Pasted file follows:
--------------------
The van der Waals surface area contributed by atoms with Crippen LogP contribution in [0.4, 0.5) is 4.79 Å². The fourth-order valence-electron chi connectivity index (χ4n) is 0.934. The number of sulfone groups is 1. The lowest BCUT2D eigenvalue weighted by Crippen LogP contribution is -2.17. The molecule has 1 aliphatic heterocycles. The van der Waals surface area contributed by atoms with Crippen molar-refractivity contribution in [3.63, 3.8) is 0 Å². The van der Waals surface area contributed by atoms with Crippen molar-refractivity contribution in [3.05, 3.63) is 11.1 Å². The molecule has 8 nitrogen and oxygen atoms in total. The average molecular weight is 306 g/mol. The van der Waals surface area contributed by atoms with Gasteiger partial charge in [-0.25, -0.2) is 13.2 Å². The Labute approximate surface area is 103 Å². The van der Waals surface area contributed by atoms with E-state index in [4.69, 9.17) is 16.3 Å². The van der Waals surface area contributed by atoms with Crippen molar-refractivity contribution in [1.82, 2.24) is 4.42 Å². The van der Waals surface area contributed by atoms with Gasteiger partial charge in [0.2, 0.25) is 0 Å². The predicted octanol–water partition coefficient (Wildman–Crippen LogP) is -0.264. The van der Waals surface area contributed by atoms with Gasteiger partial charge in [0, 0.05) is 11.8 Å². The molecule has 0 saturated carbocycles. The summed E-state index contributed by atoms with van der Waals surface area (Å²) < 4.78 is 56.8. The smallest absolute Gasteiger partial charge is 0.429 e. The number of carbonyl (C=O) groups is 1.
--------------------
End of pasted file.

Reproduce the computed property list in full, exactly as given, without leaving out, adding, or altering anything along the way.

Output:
The van der Waals surface area contributed by atoms with Crippen LogP contribution in [0.4, 0.5) is 4.79 Å². The fourth-order valence-electron chi connectivity index (χ4n) is 0.934. The number of sulfone groups is 1. The lowest BCUT2D eigenvalue weighted by Crippen LogP contribution is -2.17. The molecule has 1 aliphatic heterocycles. The van der Waals surface area contributed by atoms with Crippen molar-refractivity contribution in [3.63, 3.8) is 0 Å². The van der Waals surface area contributed by atoms with Crippen molar-refractivity contribution in [3.05, 3.63) is 11.1 Å². The molecule has 8 nitrogen and oxygen atoms in total. The average molecular weight is 306 g/mol. The van der Waals surface area contributed by atoms with Gasteiger partial charge in [-0.25, -0.2) is 13.2 Å². The Labute approximate surface area is 103 Å². The van der Waals surface area contributed by atoms with E-state index in [4.69, 9.17) is 16.3 Å². The van der Waals surface area contributed by atoms with Crippen molar-refractivity contribution in [1.82, 2.24) is 4.42 Å². The van der Waals surface area contributed by atoms with Gasteiger partial charge in [0.2, 0.25) is 0 Å². The predicted octanol–water partition coefficient (Wildman–Crippen LogP) is -0.264. The van der Waals surface area contributed by atoms with Gasteiger partial charge in [0, 0.05) is 11.8 Å². The molecule has 0 saturated carbocycles. The summed E-state index contributed by atoms with van der Waals surface area (Å²) < 4.78 is 56.8. The smallest absolute Gasteiger partial charge is 0.429 e. The number of carbonyl (C=O) groups is 1.